Borealis7

Platinum Member
Oct 19, 2006
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I asked my cousin about IVB, he was on the Sandy Bridge IGP team at Intel. He said that any node shrink ("ticks") would not be good for overclocking because of die area reduction and node not yet being mature enough (even though operating voltage decreases with each node) but rather offer bug fixes to existing architecture and slight tweaks to IPC in the range of 5-10 percent.
However, "Tocks" will offer much more in terms of overclocking as the process matures. so Haswell may still be another step forward in terms of clockspeed.

that being said, if he offers to get me a 3570k with intel's employee discount i will not say no...:)
 

BallaTheFeared

Diamond Member
Nov 15, 2010
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Overclocking headroom isn't a kink though...

I still plan to get one because I bought a $120 rasa kit like Don said, and added a 360 rad, and two full cover gpu blocks... Great value in that kit, one of the best things I bought.
 

Tuna-Fish

Golden Member
Mar 4, 2011
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Hi,

I just wonder if it's likely that Haswell will have the same overclocking properties that Ivy Bridge has? After all they will both use the same 22 nm process, tri-gate transistors, etc?

Processes are not typically the same from inception until EOL. Given how dramatically Intel's 22nm departs from earlier ones, I find it entirely believable that it will gain a lot from a year or so of tweaking and testing in volume production.

Of course, this does not lead to miracles.
 

Tuna-Fish

Golden Member
Mar 4, 2011
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System power usage, sure, but there's got to be a cost to the CPU for moving the VRM in there.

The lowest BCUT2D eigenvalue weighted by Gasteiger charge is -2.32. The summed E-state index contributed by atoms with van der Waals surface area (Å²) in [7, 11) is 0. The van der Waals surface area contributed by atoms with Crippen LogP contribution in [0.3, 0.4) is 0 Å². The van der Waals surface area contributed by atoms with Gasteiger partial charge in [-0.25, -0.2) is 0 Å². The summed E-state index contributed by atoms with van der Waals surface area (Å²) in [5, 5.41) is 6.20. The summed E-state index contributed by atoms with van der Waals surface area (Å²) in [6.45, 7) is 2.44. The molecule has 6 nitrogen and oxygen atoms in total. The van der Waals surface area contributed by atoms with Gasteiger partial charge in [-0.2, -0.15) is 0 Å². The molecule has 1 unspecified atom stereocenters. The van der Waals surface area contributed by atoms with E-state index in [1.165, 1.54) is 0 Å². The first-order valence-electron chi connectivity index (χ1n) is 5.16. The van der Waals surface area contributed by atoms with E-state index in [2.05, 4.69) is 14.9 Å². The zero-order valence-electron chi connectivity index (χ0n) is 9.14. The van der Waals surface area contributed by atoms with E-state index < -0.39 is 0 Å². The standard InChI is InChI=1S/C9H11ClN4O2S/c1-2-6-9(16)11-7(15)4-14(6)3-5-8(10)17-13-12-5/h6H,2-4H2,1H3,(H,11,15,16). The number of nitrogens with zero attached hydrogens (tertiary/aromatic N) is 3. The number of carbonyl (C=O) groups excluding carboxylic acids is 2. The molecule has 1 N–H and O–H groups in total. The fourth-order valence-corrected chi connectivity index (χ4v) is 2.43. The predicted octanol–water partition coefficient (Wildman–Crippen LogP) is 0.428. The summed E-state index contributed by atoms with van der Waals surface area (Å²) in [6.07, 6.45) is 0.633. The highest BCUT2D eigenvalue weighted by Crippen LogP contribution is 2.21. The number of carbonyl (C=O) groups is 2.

I find it entirely believable that going from power distribution at 100A to one at 10A will net reduce power use on chip, even if the VRM losses are shifted on-chip.

As IntelUser2000 said, the big question is how much safety margin Intel will give that on-chip VRM, and how much of it can be reclaimed for OC use.
 

SickBeast

Lifer
Jul 21, 2000
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So say Haswell eeks out 500mhz more from the 22nm process. Will you guys be happy with 4.8-5.3ghz? I find it a little disappointing.
 

BallaTheFeared

Diamond Member
Nov 15, 2010
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Well since Hasell is a new uarch there is really no way to know what kind of clocks we'll see or if +/- what we're getting now will means anything.

Don't get caught up on clock speeds.
 

Tuna-Fish

Golden Member
Mar 4, 2011
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So say Haswell eeks out 500mhz more from the 22nm process. Will you guys be happy with 4.8-5.3ghz? I find it a little disappointing.

As a programmer, I am a lot more interested in the new instructions set extensions supported by Haswell than on improvements on legacy code. As far as I'm concerned, it could degrade performance on old apps and it would still be the best thing since sliced bread.
 

Don Karnage

Platinum Member
Oct 11, 2011
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So say Haswell eeks out 500mhz more from the 22nm process. Will you guys be happy with 4.8-5.3ghz? I find it a little disappointing.

Why is everyone expecting Haswell to overclock better? Same process but an enhanced IGP and VRM's on Die. It'll probably overclock worse.

If Haswell will add another 8-10% IPC i won't even care if it can hit 4.8Ghz